Keywords: Cross Sectional and Spatial Dependence, Spatial Weights Matrix, Interactions and Diffusion, Monetary Policy Committee, Generalised Method of Moments.
    JEL: E42 E43 E50 E58
    Date: 2010–07
  9. By: Waldron, Matt (Bank of England); Zampolli, Fabrizio (Bank of England)
    Abstract: Household debt and house prices in the United Kingdom rose substantially between 1987 and 2006. In this paper we use a calibrated overlapping generations model of the household sector to examine the extent to which changes in demographics, lower inflation, and a lower long-run real interest rate may explain the build-up of debt and the rise in house prices over that period. Our model suggests that lower real interest rates were particularly important. If households expected lower real interest rates to persist, then the model can more than explain the rise in debt and can explain most of the rise in house prices. However, the model leaves a puzzle because it predicts that an unanticipated fall in real interest rates should lead to a consumption boom that did not materialise in the data.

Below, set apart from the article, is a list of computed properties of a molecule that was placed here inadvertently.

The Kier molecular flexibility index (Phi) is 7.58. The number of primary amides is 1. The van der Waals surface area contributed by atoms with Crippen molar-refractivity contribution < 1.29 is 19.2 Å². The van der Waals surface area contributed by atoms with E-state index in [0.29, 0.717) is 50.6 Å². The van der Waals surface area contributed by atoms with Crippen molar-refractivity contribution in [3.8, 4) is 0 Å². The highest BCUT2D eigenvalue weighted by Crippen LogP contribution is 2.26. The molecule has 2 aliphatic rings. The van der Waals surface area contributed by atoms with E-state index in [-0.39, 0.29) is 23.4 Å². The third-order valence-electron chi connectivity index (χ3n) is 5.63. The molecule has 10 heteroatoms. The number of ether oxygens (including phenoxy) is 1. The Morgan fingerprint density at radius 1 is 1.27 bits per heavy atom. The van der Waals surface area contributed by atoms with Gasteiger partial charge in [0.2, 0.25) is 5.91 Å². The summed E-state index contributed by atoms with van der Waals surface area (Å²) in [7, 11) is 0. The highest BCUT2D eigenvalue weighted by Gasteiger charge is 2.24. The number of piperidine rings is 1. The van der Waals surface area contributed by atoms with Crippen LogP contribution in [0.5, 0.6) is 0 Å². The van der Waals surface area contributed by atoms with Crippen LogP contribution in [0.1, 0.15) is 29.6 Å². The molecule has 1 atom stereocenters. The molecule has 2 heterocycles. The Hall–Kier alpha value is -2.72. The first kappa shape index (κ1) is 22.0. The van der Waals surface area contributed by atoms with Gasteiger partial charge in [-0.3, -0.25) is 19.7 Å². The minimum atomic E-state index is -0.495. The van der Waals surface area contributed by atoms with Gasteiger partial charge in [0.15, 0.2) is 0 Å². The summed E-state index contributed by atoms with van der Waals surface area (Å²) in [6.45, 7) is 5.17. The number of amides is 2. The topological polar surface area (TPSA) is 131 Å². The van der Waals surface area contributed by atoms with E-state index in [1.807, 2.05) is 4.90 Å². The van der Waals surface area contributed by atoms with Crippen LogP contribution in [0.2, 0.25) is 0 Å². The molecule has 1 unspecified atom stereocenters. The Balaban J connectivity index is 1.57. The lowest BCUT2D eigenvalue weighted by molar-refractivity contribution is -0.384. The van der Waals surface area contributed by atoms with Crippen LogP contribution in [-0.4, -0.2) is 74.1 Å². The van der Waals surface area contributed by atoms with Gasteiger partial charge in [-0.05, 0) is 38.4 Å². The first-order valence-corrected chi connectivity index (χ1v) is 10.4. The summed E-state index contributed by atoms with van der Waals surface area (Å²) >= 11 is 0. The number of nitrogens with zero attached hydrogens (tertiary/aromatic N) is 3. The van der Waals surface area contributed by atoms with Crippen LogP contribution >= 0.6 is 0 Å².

Keywords: Consumption; housing market; collateral constraints; life cycle; OLG
    JEL: E21 R31
    Date: 2010–03–10
  10. By: Martha Prevezer; Pietro Panzarasa; Tore Opsahl
    Abstract: This study examines the spatial distribution and social structure of processes of learning and knowledge creation within the context of the inventor network connecting Chinese patent teams. Results uncover mixed tendencies toward both geographic co-location and dispersion arising from combined processes of intra-cluster learning and extra-cluster networking. These processes unfold within a social network that becomes less fragmented over time: as a giant component emerges and increases in size, social distances among inventors become longer. The interplay between geographic and network proximity is assessed against China’s institutional environment. Implications of the findings are discussed for regional development and policy-making.
    Keywords: clusters; knowledge transfer; social networks; patenting
    JEL: L11 M13 O53 R12
    Date: 2010–03
  11. By: Concetta Rondinelli (Banca d'Italia); Giovanni F. Veronese (Banca d'Italia)